Originality is one of those elusive qualities about storytelling that everyone seems to have a different opinion on. Some people celebrate originality for its own merits, praising original works in blurbs on the front cover with adverbs like “blindingly,” and will make comments about how the only things worth reading must be original. Others say every individual author will naturally, without effort, create something original because they are an original human being. And others say that “professionals steal” and every story’s been done before so just be unoriginal and own it (this last group often points to Shakespeare, never mind that Shakespeare didn’t have copyright laws and vicious internet trolls to contend with).

I struggle with originality, endlessly. A big part of the reason for this is that a great deal of my inspiration comes from other works, which I read or watch and think: I love this, I want to write what I love, I want to write this. Since ‘this’ has already been written, I then have to console myself with some contorted version of it that thus always remains frighteningly unoriginal.

Now, I would never wish to take someone else’s work and try to pass it off as my own, or profit from it unfairly, or abuse them in any way. In every case, I drift towards a previous work because I love it, and greatly admire the creator, and I wouldn’t want to do anything to belittle their artistic creation. The essence of copyright law is that you can’t take someone else’s work, craft some shoddy version of it, and then profit because your shoddy version steals limelight (and profit) from the original (the shoddiness may be negotiable, as the copy could be an improvement, but it’s still profiting from someone else’s work). Do I really think writing a story about an orphan getting accepted into a magical school could ever taint or dent the grand empire that is Harry Potter? No, but it’s about more than that–if even one reader comes to my story because it resembles Harry Potter, I have profited from J.K. Rowling’s work. And, more than that, there’s just something… immoral about borrowing someone else’s ideas, even if you refashion them in your own image.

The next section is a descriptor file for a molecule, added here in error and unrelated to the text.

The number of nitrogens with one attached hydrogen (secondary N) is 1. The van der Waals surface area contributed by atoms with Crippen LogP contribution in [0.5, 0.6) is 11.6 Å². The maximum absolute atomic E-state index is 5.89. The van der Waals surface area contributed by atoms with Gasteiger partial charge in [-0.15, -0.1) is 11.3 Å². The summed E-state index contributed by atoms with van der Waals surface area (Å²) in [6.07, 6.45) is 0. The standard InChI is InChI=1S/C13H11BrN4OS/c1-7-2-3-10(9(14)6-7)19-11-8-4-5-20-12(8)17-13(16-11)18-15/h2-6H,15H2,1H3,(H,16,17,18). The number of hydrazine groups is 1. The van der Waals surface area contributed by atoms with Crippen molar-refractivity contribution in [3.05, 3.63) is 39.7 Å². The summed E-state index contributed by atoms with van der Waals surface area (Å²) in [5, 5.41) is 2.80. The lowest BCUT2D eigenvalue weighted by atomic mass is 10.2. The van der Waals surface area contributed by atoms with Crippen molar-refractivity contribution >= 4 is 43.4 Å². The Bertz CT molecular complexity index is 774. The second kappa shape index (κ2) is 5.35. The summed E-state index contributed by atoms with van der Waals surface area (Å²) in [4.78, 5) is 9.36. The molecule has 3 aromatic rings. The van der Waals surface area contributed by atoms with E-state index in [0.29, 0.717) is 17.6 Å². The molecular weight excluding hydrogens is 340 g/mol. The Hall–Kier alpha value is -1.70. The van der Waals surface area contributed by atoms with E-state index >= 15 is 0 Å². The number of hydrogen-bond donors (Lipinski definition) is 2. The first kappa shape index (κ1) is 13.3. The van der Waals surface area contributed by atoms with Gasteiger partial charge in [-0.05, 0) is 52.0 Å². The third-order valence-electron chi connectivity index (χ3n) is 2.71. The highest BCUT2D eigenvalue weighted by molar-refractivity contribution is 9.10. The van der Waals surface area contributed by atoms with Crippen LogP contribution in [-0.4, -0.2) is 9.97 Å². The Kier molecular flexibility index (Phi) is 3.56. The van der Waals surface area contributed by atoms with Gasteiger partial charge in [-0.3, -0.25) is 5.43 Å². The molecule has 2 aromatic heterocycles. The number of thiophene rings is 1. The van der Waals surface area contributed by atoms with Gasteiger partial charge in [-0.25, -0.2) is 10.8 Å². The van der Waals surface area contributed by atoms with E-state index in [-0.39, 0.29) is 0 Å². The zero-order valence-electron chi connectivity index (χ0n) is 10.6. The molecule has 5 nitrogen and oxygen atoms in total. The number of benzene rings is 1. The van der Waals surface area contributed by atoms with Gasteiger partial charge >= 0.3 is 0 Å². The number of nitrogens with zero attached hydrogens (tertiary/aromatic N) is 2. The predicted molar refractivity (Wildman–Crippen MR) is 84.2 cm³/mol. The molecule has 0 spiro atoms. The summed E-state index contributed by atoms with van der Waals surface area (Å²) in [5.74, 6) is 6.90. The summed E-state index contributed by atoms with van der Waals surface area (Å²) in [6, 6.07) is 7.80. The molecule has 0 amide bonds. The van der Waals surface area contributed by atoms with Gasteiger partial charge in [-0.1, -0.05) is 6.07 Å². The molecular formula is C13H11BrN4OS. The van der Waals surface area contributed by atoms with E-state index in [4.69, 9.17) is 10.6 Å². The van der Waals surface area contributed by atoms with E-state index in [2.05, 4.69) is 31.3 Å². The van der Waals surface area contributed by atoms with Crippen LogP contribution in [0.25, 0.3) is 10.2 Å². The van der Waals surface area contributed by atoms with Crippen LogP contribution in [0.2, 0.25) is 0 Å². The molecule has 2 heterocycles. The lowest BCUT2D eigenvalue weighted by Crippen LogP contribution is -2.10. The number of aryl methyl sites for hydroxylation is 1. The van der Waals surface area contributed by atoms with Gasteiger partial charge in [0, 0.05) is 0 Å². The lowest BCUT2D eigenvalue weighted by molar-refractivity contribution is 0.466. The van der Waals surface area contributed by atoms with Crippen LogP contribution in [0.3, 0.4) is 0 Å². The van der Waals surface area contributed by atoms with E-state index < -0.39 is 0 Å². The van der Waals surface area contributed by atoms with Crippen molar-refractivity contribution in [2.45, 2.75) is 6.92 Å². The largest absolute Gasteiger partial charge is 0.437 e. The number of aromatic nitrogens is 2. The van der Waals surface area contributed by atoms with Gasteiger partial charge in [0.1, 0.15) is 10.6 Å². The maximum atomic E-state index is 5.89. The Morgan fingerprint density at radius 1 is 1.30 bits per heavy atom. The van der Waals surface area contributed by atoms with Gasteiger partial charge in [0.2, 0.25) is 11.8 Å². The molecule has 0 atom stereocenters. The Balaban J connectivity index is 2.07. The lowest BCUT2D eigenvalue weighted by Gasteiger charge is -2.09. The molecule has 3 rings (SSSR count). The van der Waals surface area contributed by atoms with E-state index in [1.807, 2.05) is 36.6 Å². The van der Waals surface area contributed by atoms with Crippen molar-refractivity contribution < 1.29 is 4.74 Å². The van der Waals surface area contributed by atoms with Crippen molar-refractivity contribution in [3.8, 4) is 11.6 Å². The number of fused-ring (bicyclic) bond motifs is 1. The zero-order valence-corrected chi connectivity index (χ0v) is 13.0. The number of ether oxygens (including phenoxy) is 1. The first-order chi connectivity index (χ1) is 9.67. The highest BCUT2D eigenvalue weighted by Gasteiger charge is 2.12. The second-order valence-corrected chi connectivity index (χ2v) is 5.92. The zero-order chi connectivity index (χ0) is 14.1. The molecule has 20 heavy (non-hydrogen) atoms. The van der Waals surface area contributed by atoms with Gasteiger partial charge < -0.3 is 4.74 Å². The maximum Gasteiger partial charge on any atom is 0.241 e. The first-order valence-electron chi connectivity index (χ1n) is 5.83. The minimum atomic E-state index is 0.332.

But what can I do? Even if I attempt to come up with a story that is entirely my own, chances are that in this greatly crowded genre I love, someone else has already written something similar. Whether it’s a book everyone’s heard of or no one has, the “copying” vibe still exists. Do I just ignore it? Do I close my ears against the rallied cries of “knock-off”? Do I build a thicker skin, proudly own up to where my inspiration came from, throw caution to the wind and steal like a professional?

Or do I listen? Do I shut down any idea with a shred of familiarity? Do I take every detour possible to keep my story from looking like anything I love? But if I do that, if I move my story as far as possible from what I love and what inspires me, then have I taken away everything I loved about it?

In this popular genre, in this bustling marketplace, is there even any story left untread? Yes, I know there is (China Mieville and N.K. Jemisin are two awesome examples), but my brain certainly isn’t coming up with them. My muse is a magpie, grasping at jewels–or rather a parrot, with no voice of her own beyond what she’s already heard.

Accepting this, working with it, shutting out the voices of criticism in my mind drifting from my imagined future–that is one of the greatest struggles I face. And I don’t yet know if I can win.


About J. Sevick

Just write.
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